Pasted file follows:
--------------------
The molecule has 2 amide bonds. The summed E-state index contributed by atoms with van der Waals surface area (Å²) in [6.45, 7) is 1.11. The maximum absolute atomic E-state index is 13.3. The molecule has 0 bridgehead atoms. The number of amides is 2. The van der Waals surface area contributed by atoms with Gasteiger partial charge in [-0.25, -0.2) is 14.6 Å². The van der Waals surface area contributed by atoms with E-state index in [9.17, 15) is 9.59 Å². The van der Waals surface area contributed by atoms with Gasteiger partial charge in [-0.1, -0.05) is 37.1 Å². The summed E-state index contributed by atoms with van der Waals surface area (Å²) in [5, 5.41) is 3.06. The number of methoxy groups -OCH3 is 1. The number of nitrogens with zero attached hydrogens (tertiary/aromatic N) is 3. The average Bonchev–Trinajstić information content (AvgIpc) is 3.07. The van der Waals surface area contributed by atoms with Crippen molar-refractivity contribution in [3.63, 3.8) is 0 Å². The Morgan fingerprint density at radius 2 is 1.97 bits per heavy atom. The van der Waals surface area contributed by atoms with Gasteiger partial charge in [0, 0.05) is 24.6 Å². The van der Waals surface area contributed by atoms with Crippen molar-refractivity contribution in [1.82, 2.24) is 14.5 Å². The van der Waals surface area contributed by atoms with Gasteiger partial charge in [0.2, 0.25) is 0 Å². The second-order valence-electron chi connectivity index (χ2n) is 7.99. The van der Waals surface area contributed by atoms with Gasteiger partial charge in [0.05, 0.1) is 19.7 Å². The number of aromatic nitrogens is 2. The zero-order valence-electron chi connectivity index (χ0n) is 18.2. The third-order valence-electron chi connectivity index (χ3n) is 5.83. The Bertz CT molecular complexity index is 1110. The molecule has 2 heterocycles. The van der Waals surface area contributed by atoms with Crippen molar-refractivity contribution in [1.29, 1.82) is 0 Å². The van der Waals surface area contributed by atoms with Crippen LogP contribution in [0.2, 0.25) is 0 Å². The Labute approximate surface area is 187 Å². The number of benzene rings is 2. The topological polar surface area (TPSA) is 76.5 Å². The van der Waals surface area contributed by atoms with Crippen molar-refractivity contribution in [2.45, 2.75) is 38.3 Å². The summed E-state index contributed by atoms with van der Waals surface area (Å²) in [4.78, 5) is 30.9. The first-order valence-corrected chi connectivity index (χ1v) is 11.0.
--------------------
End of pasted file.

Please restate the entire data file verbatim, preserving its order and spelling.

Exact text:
The molecule has 2 amide bonds. The summed E-state index contributed by atoms with van der Waals surface area (Å²) in [6.45, 7) is 1.11. The maximum absolute atomic E-state index is 13.3. The molecule has 0 bridgehead atoms. The number of amides is 2. The van der Waals surface area contributed by atoms with Gasteiger partial charge in [-0.25, -0.2) is 14.6 Å². The van der Waals surface area contributed by atoms with E-state index in [9.17, 15) is 9.59 Å². The van der Waals surface area contributed by atoms with Gasteiger partial charge in [-0.1, -0.05) is 37.1 Å². The summed E-state index contributed by atoms with van der Waals surface area (Å²) in [5, 5.41) is 3.06. The number of methoxy groups -OCH3 is 1. The number of nitrogens with zero attached hydrogens (tertiary/aromatic N) is 3. The average Bonchev–Trinajstić information content (AvgIpc) is 3.07. The van der Waals surface area contributed by atoms with Crippen molar-refractivity contribution in [3.63, 3.8) is 0 Å². The Morgan fingerprint density at radius 2 is 1.97 bits per heavy atom. The van der Waals surface area contributed by atoms with Gasteiger partial charge in [0, 0.05) is 24.6 Å². The van der Waals surface area contributed by atoms with Crippen molar-refractivity contribution in [1.82, 2.24) is 14.5 Å². The van der Waals surface area contributed by atoms with Gasteiger partial charge in [0.2, 0.25) is 0 Å². The second-order valence-electron chi connectivity index (χ2n) is 7.99. The van der Waals surface area contributed by atoms with Gasteiger partial charge in [0.05, 0.1) is 19.7 Å². The number of aromatic nitrogens is 2. The zero-order valence-electron chi connectivity index (χ0n) is 18.2. The third-order valence-electron chi connectivity index (χ3n) is 5.83. The Bertz CT molecular complexity index is 1110. The molecule has 2 heterocycles. The van der Waals surface area contributed by atoms with Crippen molar-refractivity contribution in [1.29, 1.82) is 0 Å². The van der Waals surface area contributed by atoms with Crippen LogP contribution in [0.2, 0.25) is 0 Å². The Labute approximate surface area is 187 Å². The number of benzene rings is 2. The topological polar surface area (TPSA) is 76.5 Å². The van der Waals surface area contributed by atoms with Crippen molar-refractivity contribution in [2.45, 2.75) is 38.3 Å². The summed E-state index contributed by atoms with van der Waals surface area (Å²) in [4.78, 5) is 30.9. The first-order valence-corrected chi connectivity index (χ1v) is 11.0.